Even with talk of the fiscal cliff and sequestration, it can be hard to wrap our heads around the fact that there are people working hard to make ends meet who nonetheless can’t pull together enough money for an unexpected medical expense.
It’s tough knowing there are people in my community who might have to face the harsh reality of deciding between the health care they need and paying rent or buying groceries. The fact is that people of color often experience poor health outcomes as a result of inadequate financial and physical access to preventive services and health care. This is especially true for reproductive health care.
Due to unfair policies that deny insurance coverage of abortion care, there are many women who simply cannot afford it. There are efforts underway to change this as advocates at the state and national level work hard to raise awareness about the harmful restrictions on coverage and funding of abortion care and the disparate impact that these policies have on low-income people and women of color.
A new poll examining African-American attitudes on abortion and contraception reveals deep support for insurance coverage of reproductive health care, including abortion, and for the right of all people to make their own health-care decisions.
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This nationally-representative poll from Belden Russonello Strategists found that African Americans overwhelmingly support keeping abortion legal and believe that women in our community should have access to safe abortion care when they need it. It also found that a majority of African Americans agree that abortion should be covered by health insurance and be available from health-care providers in their communities.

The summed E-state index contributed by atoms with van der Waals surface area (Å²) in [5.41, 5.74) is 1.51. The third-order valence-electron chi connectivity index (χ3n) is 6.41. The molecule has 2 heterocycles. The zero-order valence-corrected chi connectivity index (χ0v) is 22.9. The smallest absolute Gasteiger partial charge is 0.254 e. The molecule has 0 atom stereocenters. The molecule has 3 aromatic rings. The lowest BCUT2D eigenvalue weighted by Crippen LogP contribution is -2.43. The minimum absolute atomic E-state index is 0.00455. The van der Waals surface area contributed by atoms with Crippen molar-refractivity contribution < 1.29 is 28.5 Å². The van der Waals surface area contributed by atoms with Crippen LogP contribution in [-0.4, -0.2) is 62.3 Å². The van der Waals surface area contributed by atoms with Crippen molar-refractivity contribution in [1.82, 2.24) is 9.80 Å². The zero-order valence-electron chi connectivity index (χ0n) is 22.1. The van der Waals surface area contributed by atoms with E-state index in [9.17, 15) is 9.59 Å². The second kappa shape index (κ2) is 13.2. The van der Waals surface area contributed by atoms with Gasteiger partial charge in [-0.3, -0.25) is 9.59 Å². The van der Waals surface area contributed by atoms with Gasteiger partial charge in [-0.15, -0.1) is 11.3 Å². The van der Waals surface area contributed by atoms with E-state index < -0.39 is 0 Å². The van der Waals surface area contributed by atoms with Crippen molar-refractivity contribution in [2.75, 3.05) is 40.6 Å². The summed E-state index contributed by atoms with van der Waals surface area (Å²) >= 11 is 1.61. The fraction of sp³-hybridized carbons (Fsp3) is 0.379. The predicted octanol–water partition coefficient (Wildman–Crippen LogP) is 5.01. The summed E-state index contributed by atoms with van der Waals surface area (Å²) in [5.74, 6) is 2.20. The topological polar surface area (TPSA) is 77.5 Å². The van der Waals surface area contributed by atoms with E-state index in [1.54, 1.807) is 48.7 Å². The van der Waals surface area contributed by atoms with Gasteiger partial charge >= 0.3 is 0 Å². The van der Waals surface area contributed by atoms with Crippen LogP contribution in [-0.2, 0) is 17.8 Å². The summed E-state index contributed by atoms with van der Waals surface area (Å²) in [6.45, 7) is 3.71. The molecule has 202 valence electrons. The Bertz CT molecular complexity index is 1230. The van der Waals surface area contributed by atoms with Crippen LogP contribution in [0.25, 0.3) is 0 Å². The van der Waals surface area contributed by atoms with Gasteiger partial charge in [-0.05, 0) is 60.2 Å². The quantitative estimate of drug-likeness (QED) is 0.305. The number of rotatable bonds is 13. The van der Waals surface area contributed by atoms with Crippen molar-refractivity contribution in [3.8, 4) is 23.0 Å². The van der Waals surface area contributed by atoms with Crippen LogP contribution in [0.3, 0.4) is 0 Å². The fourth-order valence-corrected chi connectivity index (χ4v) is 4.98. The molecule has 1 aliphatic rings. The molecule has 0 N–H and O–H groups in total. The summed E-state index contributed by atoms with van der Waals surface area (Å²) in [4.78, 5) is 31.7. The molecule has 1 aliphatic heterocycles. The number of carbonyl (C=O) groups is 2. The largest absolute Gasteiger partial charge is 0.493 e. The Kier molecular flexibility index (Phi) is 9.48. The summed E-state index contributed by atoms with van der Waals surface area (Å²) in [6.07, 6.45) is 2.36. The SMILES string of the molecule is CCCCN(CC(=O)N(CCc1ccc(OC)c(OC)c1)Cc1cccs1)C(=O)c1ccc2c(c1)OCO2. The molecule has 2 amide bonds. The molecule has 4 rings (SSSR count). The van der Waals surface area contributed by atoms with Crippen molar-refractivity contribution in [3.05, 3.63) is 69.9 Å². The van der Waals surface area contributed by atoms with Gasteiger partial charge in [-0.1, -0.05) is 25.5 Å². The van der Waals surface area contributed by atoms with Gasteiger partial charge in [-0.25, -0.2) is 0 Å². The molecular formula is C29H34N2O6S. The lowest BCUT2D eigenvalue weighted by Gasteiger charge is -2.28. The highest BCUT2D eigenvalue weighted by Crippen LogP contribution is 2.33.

The findings revealed that:
- A large majority (89 percent) of African Americans agree that individual decisions about when and whether to continue a pregnancy should be left up to the individual woman in question.
- Fully 80 percent of the individuals surveyed agree that regardless of how they personally feel about abortion, it should remain legal and women should be able to get a safe abortion.
- More than three-quarters (76 percent) of African Americans agree that health insurance should cover abortion to ensure that when a woman needs to end her pregnancy she will be able to see a licensed, quality health-care provider.
The poll also showed strong support (85 percent) for the idea that when it comes to abortion, we should trust Black women to make the important personal decisions that are best for them and their families. Black women face extraordinary challenges to accessing care, including policies like the Hyde Amendment that unfairly restrict coverage of abortion and disproportionately impact women of color.
For a woman to be able to make a real decision, she has to be able to afford care. Whether she chooses adoption, seeks an abortion, or decides to become a parent, she will need the health-care services and support that are so often withheld because of political agendas that do not put women’s health first.
These agendas only do a disservice to women and to the people of this country. I believe in a United States that stands for fair treatment and lending a helping hand when people are in need. This poll shows commitment to those values and to supporting our community. As an advocate for reproductive health, rights, and justice, I am particularly heartened by the strong support for health insurance coverage of abortion care to ensure that a woman’s decision is not limited by her income or type of insurance.
If we’re going to reach our full potential as a nation, we have to be willing to step out in support of women who are trying to make the best decision for themselves given their unique circumstances. That means health insurance plans should cover all the medical services that a woman might need in her lifetime: contraception, well woman care, maternity care, and abortion care.
We need to take information from the countless reports that have been written on health equity and access to reproductive health care along with our knowledge of our communities and put them into action. We need policies that make it easier for a woman of color to continue a pregnancy if she wants to and raise her family in a safe and healthy environment. Instead of limiting a woman’s decisions, we need solutions that safeguard women’s health and improve her ability to act on what she knows to be the best decision for her, no matter what that decision may be.